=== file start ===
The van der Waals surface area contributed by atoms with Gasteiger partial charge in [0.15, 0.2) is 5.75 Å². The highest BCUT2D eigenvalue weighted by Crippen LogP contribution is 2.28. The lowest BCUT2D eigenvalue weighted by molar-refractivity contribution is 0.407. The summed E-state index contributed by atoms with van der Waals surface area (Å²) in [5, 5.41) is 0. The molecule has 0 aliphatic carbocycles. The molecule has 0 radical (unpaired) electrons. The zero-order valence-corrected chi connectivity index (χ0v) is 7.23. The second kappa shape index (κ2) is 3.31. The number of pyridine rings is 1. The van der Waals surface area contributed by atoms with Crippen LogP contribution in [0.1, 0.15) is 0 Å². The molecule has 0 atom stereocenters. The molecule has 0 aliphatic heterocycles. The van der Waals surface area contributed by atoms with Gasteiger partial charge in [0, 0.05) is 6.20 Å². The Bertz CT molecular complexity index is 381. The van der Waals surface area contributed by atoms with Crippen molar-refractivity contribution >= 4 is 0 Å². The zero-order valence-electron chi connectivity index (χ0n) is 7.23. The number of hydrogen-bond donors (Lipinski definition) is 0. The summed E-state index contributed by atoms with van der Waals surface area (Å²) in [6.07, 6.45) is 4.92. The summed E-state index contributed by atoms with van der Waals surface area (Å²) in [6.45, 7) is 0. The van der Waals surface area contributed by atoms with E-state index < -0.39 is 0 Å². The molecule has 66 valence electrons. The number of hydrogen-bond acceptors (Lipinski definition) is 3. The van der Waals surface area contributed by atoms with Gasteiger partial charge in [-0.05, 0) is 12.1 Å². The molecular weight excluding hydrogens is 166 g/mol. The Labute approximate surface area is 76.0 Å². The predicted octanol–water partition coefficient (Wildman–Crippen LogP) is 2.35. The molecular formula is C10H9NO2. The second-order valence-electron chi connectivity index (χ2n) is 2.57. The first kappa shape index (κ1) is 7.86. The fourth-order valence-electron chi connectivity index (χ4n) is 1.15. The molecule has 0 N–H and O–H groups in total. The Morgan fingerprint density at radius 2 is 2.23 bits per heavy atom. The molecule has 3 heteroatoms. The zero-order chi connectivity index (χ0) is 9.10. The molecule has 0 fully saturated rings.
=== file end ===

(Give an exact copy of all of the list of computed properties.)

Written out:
The van der Waals surface area contributed by atoms with Gasteiger partial charge in [0.15, 0.2) is 5.75 Å². The highest BCUT2D eigenvalue weighted by Crippen LogP contribution is 2.28. The lowest BCUT2D eigenvalue weighted by molar-refractivity contribution is 0.407. The summed E-state index contributed by atoms with van der Waals surface area (Å²) in [5, 5.41) is 0. The molecule has 0 aliphatic carbocycles. The molecule has 0 radical (unpaired) electrons. The zero-order valence-corrected chi connectivity index (χ0v) is 7.23. The second kappa shape index (κ2) is 3.31. The number of pyridine rings is 1. The van der Waals surface area contributed by atoms with Crippen LogP contribution in [0.1, 0.15) is 0 Å². The molecule has 0 atom stereocenters. The molecule has 0 aliphatic heterocycles. The van der Waals surface area contributed by atoms with Gasteiger partial charge in [0, 0.05) is 6.20 Å². The Bertz CT molecular complexity index is 381. The van der Waals surface area contributed by atoms with Crippen molar-refractivity contribution >= 4 is 0 Å². The zero-order valence-electron chi connectivity index (χ0n) is 7.23. The number of hydrogen-bond donors (Lipinski definition) is 0. The summed E-state index contributed by atoms with van der Waals surface area (Å²) in [6.07, 6.45) is 4.92. The summed E-state index contributed by atoms with van der Waals surface area (Å²) in [6.45, 7) is 0. The van der Waals surface area contributed by atoms with E-state index < -0.39 is 0 Å². The molecule has 66 valence electrons. The number of hydrogen-bond acceptors (Lipinski definition) is 3. The van der Waals surface area contributed by atoms with Gasteiger partial charge in [-0.05, 0) is 12.1 Å². The molecular weight excluding hydrogens is 166 g/mol. The Labute approximate surface area is 76.0 Å². The predicted octanol–water partition coefficient (Wildman–Crippen LogP) is 2.35. The molecular formula is C10H9NO2. The second-order valence-electron chi connectivity index (χ2n) is 2.57. The first kappa shape index (κ1) is 7.86. The fourth-order valence-electron chi connectivity index (χ4n) is 1.15. The molecule has 0 N–H and O–H groups in total. The Morgan fingerprint density at radius 2 is 2.23 bits per heavy atom. The molecule has 3 heteroatoms. The zero-order chi connectivity index (χ0) is 9.10. The molecule has 0 fully saturated rings.